Advice on lightweight wildlife lens

Discussion in 'Adapted Lenses' started by LakeFX, Jan 6, 2015.

  1. LakeFX

    LakeFX TalkEmount Rookie

    20
    Dec 26, 2014
    Eugene, OR
    I mostly shoot landscapes and low light sports (fencing and dog-agility), but when traveling I like to take wildlife photos as well. I'm heading to Costa Rica in a couple of months and I don't want to haul a giant lens around. I actually want to keep my total camera bag size down as much as I can so I will actually carry it all with me on a regular basis. This is why I recently sold my Nikon gear and picked up an a5000. I don't mind carrying a bit of extra weight, but I'd prefer to keep that down too.

    Right now, I'm looking at picking up a Nikon 180/2.8 and a teleconverter to use for wildlife. I figure this lens could then do double duty with wildlife and low light sports. I've looked at the various 300/4.0 lenses and they all look a bit big and heavy. My question is, does anyone use the 180/2.8 with teleconverter for wildlife? If so, how has it worked out for you? And is there anything else I should be looking at?
     
  2. dannat

    dannat TalkEmount Regular

    86
    Jun 22, 2014
    VIC
    cant comment on the 180/2.8 -i use a sigma 300/4 in nikon mount with adapter -it is fairly light compared to most of the big zooms & i am happy with its quality.the other good thing is you can get an eyepiece to fit the lens so it doubles as a small spotting scope [pm me for details]

    if you're going to costa rica i presume you are shooting birds? or what other wildlife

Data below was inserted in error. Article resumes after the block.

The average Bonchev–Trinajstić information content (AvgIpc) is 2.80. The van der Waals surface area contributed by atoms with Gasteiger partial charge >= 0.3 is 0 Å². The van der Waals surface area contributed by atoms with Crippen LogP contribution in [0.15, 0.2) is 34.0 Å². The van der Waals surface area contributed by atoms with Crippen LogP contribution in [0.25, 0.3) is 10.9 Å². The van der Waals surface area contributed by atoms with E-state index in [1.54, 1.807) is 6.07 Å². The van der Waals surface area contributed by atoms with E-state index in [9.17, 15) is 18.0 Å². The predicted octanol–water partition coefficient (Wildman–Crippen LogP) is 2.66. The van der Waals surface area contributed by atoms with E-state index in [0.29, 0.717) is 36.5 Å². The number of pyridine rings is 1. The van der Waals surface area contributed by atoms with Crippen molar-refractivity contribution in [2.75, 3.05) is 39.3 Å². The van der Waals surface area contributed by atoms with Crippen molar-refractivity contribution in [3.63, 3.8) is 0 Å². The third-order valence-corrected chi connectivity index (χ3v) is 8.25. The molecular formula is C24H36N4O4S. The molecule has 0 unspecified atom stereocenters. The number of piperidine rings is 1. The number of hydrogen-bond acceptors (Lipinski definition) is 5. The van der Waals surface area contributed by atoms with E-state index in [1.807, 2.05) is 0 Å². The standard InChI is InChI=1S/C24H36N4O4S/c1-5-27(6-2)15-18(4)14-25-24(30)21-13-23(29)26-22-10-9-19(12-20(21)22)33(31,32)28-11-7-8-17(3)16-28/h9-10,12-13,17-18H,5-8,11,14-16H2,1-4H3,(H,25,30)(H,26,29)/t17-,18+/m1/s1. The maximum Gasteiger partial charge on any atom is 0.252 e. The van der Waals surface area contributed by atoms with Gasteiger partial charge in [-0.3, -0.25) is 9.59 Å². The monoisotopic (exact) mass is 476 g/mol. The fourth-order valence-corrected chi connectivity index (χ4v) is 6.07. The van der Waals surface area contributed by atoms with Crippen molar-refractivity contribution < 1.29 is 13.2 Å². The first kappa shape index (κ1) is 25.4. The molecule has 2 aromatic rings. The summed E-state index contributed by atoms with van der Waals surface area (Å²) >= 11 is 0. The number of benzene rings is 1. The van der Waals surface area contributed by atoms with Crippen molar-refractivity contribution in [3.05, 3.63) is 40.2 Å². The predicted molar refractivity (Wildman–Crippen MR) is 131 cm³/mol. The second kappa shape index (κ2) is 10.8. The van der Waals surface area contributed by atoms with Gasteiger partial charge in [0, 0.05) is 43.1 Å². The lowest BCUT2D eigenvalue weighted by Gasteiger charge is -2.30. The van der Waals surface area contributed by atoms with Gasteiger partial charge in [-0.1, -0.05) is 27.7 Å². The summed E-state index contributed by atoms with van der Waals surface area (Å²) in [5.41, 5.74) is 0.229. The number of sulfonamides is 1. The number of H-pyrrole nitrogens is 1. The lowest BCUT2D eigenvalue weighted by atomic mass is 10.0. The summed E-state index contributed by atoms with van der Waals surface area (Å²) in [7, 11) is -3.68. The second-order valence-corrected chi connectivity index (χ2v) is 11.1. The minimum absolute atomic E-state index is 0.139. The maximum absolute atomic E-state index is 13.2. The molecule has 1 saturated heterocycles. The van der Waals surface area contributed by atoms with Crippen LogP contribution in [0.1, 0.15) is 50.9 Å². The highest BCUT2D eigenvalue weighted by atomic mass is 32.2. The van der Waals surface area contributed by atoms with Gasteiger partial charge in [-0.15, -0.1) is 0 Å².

with wildlife i always find myself wanting more lens f/l, when i shoot 135mm, i want 300, when shooting 300mm i want 400mm...then when i shot through an astro telescope of 560mm f/l i still wanted more
     
  3. Poki

    Poki TalkEmount Hall of Famer

    Aug 30, 2011
    Austria
    It really depends on what you want. But the Sony 70-200 f/4 could be a viable alternative. It's not that big and heavy (relatively speaking), and although it's not that fast either, the OSS might compensate in some situations. If you need a longer lens, there are A-mount zoom lenses up to 400 mm (+ optional teleconverters). Not sure about legacy lenses, but I doubt there are better zoom options. At least I would recommend zooms in this specific area, since you'd need to move huge distances at those focal lengths to "zoom with your feet".
     
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  4. LakeFX

    LakeFX TalkEmount Rookie

    20
    Dec 26, 2014
    Eugene, OR
    Thanks for the suggestions. Unfortunately the Sony 70-200 f/4 is outside my budget (part of why I'm looking at legacy lenses). The Sigma 300/4 is a decent idea. It's still a little big and heavy, but not as bad as some of the other 300/4 lenses out there. I looks like it will probably come down to price of the Sigma 300/4 vs Nikon 180/2.8 and I'll end up with whichever I can find a better deal on.